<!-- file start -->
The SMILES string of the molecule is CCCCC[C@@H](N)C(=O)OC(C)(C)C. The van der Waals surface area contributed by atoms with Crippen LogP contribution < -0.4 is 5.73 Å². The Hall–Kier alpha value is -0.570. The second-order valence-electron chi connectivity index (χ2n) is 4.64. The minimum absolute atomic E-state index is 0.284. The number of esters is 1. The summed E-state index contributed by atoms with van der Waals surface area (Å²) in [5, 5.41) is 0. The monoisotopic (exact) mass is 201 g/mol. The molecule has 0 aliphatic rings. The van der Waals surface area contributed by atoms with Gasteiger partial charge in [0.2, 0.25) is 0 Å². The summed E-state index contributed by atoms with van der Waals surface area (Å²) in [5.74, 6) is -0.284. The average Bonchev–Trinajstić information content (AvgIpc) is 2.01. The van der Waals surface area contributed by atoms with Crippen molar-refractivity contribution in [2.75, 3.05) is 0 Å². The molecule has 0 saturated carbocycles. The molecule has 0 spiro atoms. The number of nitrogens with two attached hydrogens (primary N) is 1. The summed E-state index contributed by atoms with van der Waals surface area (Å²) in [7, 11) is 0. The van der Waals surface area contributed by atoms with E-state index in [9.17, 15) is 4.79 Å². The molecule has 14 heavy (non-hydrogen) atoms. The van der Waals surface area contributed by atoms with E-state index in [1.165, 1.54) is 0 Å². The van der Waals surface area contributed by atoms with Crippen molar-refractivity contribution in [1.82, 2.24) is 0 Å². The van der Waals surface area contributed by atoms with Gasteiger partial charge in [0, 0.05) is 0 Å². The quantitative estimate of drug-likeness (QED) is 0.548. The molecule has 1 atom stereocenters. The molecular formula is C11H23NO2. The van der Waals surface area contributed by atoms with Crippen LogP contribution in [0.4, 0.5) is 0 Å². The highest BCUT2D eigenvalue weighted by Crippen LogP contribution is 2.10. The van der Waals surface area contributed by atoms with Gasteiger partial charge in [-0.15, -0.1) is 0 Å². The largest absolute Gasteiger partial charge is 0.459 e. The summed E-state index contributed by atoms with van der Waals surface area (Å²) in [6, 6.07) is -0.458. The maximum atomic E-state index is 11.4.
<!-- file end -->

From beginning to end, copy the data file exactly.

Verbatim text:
The SMILES string of the molecule is CCCCC[C@@H](N)C(=O)OC(C)(C)C. The van der Waals surface area contributed by atoms with Crippen LogP contribution < -0.4 is 5.73 Å². The Hall–Kier alpha value is -0.570. The second-order valence-electron chi connectivity index (χ2n) is 4.64. The minimum absolute atomic E-state index is 0.284. The number of esters is 1. The summed E-state index contributed by atoms with van der Waals surface area (Å²) in [5, 5.41) is 0. The monoisotopic (exact) mass is 201 g/mol. The molecule has 0 aliphatic rings. The van der Waals surface area contributed by atoms with Gasteiger partial charge in [0.2, 0.25) is 0 Å². The summed E-state index contributed by atoms with van der Waals surface area (Å²) in [5.74, 6) is -0.284. The average Bonchev–Trinajstić information content (AvgIpc) is 2.01. The van der Waals surface area contributed by atoms with Crippen molar-refractivity contribution in [2.75, 3.05) is 0 Å². The molecule has 0 saturated carbocycles. The molecule has 0 spiro atoms. The number of nitrogens with two attached hydrogens (primary N) is 1. The summed E-state index contributed by atoms with van der Waals surface area (Å²) in [7, 11) is 0. The van der Waals surface area contributed by atoms with E-state index in [9.17, 15) is 4.79 Å². The molecule has 14 heavy (non-hydrogen) atoms. The van der Waals surface area contributed by atoms with E-state index in [1.165, 1.54) is 0 Å². The van der Waals surface area contributed by atoms with Crippen molar-refractivity contribution in [1.82, 2.24) is 0 Å². The van der Waals surface area contributed by atoms with Gasteiger partial charge in [0, 0.05) is 0 Å². The quantitative estimate of drug-likeness (QED) is 0.548. The molecule has 1 atom stereocenters. The molecular formula is C11H23NO2. The van der Waals surface area contributed by atoms with Crippen LogP contribution in [0.4, 0.5) is 0 Å². The highest BCUT2D eigenvalue weighted by Crippen LogP contribution is 2.10. The van der Waals surface area contributed by atoms with Gasteiger partial charge in [-0.15, -0.1) is 0 Å². The largest absolute Gasteiger partial charge is 0.459 e. The summed E-state index contributed by atoms with van der Waals surface area (Å²) in [6, 6.07) is -0.458. The maximum atomic E-state index is 11.4.